USQ Celebrates Women’s History Month
To honor the women [who] came before us in quidditch and to hopefully inspire those [who] will come after, we reached out to a few women who make this sport as wonderful as it is in order to ask them to talk about their experiences in quidditch.
Five women were chosen for this celebration:
- Payton Gallery from Iowa Quidditch
- Brittany Lee, a player for Boston University Quidditch and a volunteer for Major League Quidditch
- Ellie Lisec, the current captain of RPI Quidditch, a former player on two MLQ teams, and a member of the USNT Developmental Academy
- Caitie Probst, the current General Manager of Philadelphia Freedom, elected Head Coach for the team’s next season
- Sequoia Thomas, who is involved in the Referee Development Team of the International Quidditch Association (IQA) and served as Executive Director for the International Referee Development Program
All of them were given the same questions about their experiences, their favorite quidditch memories, and what they would like to say to women who are starting to play quidditch. Quotes from the interviews were posted on the USQ Facebook page.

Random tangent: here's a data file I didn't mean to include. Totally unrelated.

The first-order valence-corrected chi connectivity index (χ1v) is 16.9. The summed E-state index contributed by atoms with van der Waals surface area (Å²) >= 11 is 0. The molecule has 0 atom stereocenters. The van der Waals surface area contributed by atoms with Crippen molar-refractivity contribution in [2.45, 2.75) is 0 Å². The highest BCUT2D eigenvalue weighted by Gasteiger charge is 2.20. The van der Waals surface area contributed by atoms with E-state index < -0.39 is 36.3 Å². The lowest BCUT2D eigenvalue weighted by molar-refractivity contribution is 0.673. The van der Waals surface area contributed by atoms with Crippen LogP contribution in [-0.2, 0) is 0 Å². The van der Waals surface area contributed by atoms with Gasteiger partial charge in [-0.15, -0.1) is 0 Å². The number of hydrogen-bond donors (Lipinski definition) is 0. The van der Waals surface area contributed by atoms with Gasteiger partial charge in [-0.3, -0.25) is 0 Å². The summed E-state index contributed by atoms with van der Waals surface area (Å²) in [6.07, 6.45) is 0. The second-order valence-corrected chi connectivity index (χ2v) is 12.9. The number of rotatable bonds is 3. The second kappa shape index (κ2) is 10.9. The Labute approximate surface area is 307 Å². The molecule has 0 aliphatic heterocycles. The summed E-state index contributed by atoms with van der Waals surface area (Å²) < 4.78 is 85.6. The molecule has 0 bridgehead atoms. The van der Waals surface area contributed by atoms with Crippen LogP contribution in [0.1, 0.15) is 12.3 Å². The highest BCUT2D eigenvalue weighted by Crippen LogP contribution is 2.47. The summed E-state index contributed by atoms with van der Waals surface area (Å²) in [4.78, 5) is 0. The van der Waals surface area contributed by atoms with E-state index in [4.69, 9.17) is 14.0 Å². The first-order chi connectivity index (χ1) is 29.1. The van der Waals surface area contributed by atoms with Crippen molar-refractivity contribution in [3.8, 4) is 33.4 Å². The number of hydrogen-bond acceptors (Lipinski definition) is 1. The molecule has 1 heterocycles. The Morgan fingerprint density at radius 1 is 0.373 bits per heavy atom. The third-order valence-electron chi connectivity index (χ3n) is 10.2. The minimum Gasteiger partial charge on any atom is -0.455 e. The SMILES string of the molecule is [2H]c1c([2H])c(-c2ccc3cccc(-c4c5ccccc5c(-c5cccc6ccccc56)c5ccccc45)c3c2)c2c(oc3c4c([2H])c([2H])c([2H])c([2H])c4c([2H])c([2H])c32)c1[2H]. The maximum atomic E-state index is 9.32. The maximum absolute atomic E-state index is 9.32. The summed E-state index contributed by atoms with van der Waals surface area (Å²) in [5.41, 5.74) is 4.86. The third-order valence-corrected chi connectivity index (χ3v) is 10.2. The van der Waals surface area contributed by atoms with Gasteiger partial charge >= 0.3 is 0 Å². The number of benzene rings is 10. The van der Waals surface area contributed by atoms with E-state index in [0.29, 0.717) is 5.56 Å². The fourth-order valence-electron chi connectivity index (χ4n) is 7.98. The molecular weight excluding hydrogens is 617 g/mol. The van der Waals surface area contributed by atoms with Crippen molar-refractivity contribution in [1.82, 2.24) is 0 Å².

QuidCon was also held this month. One of the panels, More Than Just a Body on the Field, was about sexism, misogyny, and transphobia in quidditch. It was one of the most important and most attended panels at the event. After the panel ended, the discussion continued on the panel’s Slack channel days after QuidCon itself. This was greatly appreciated by one of the panelists, Jeannette High.
This panel still gives me shivers thinking about how awesome the women, transgender people, and non-binary people in our sport are.
As part of Women’s History Month, High tried to summarize five main issues discussed at the panel and in the Slack channel. The first problem was with putting women and non-binary players together and creating a new binary system: “non-male” and male. Another issue was with the gender maximum rule in quidditch, which doesn’t make the sport automatically equal and comforting for everyone. Women also recognize that the absence of a gender rule might keep them from being sent to the pitch. This leads to another issue: underestimating women. There were interesting stories about it on the Slack channel, such as Bex McLaughlin’s.
The literal best one was… South Regionals 2013. I had shaved my head a few months before that, our jerseys were baggy.
Captain shouting at his teammate: “Mark him, mark him, #6!”
Him: “What? Number 6 is a girl.”
Captain: “Oh, don’t bother, then.”
The player lit[e]rally ran away from me.
… okay, then. I scored, unmarked, open about two minutes later.
High advises that the solution to this is to make space for all players and to appreciate their skills, not their sex or gender. Even if they aren’t so good at the beginning, that doesn’t mean that they should be put aside. Instead, they should be coached and motivated.